In a major medical breakthrough, Tel Aviv University (TAU) researchers have ‘printed’ the world’s first 3D vascularized engineered heart using a patient’s own cells and biological materials. The engineered heart completely matches the immunological, cellular, biochemical and anatomical properties of the patient.
“This is the first time anyone anywhere has successfully engineered and printed an entire heart replete with cells, blood vessels, ventricles and chambers,” says Professor Tal Dvir of TAU’s School of Molecular Cell Biology and Biotechnology, Department of Materials Science and Engineering, Center for Nanoscience and Nanotechnology and Sagol Center for Regenerative Biotechnology, who led the study published in Advanced Science.
In response to this news, Pittsburgh CBS affiliate KDKA Radio reached out to McGowan Institute for Regenerative Medicine affiliated faculty member Antonio D’Amore, PhD, Research Assistant Professor in the Departments of Surgery and Bioengineering at the University of Pittsburgh, for his opinion of this groundbreaking innovation. He said this story of a 3D printed heart, from work started in 2006, is incremental and a proof-of-concept, but it affords great possibilities in the future. Dr. D’Amore explained the extreme difficulty associated with this accomplishment as he compared it to his own work creating heart valves through a process called electrospinning, a tissue engineering technique to create scaffolding to then create body organs.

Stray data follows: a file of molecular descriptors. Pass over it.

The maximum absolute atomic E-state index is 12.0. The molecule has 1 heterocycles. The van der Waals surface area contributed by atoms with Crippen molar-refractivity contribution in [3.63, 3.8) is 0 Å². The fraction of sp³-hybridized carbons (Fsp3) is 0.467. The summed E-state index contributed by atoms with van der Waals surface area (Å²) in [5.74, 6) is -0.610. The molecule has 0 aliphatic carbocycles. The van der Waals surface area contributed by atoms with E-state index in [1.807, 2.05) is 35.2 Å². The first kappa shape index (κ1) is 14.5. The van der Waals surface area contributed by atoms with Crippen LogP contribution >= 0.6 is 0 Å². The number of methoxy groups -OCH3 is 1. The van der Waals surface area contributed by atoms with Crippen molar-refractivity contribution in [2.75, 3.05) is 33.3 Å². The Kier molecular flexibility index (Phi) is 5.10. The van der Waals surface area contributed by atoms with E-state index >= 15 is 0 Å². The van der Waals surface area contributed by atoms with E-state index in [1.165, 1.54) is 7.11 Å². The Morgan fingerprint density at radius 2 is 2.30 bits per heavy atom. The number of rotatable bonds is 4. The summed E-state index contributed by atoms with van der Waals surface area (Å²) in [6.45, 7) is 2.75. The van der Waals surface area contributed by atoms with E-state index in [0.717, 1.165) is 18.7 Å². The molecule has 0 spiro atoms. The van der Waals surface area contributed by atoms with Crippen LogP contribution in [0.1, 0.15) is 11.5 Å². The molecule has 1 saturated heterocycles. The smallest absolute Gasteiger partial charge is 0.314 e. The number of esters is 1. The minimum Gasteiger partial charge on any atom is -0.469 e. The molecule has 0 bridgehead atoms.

Both co-hosts of the program, Marty Griffin and Wendy Bell, were amazed at the future treatments described by Dr. D’Amore and their potential availability to next generation patients.
Abstract (3D printing of personalized thick and perfusable cardiac patches and hearts. Nadav Noor, Assaf Shapira, Reuven Edri, Idan Gal, Lior Wertheim, Tal Dvir. Advanced Science, 2019; 1900344.)